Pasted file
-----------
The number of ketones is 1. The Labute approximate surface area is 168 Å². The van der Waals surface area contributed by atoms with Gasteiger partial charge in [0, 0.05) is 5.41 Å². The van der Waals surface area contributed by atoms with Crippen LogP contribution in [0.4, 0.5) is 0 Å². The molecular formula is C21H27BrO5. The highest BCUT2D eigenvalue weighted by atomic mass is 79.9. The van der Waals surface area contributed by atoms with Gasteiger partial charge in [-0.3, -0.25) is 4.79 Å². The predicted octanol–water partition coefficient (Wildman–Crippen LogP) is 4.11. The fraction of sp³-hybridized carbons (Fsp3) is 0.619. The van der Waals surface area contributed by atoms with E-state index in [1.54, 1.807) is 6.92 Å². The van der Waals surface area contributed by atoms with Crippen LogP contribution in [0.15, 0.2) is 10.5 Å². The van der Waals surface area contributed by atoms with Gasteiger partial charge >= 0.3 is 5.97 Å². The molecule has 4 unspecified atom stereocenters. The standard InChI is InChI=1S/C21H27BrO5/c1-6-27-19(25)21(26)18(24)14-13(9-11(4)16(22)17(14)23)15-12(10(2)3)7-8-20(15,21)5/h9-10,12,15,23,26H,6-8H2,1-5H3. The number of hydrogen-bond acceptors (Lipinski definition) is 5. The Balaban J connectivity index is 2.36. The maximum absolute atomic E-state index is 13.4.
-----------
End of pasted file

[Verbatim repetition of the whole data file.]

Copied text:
The number of ketones is 1. The Labute approximate surface area is 168 Å². The van der Waals surface area contributed by atoms with Gasteiger partial charge in [0, 0.05) is 5.41 Å². The van der Waals surface area contributed by atoms with Crippen LogP contribution in [0.4, 0.5) is 0 Å². The molecular formula is C21H27BrO5. The highest BCUT2D eigenvalue weighted by atomic mass is 79.9. The van der Waals surface area contributed by atoms with Gasteiger partial charge in [-0.3, -0.25) is 4.79 Å². The predicted octanol–water partition coefficient (Wildman–Crippen LogP) is 4.11. The fraction of sp³-hybridized carbons (Fsp3) is 0.619. The van der Waals surface area contributed by atoms with E-state index in [1.54, 1.807) is 6.92 Å². The van der Waals surface area contributed by atoms with Crippen LogP contribution in [0.15, 0.2) is 10.5 Å². The van der Waals surface area contributed by atoms with Gasteiger partial charge >= 0.3 is 5.97 Å². The molecule has 4 unspecified atom stereocenters. The standard InChI is InChI=1S/C21H27BrO5/c1-6-27-19(25)21(26)18(24)14-13(9-11(4)16(22)17(14)23)15-12(10(2)3)7-8-20(15,21)5/h9-10,12,15,23,26H,6-8H2,1-5H3. The number of hydrogen-bond acceptors (Lipinski definition) is 5. The Balaban J connectivity index is 2.36. The maximum absolute atomic E-state index is 13.4.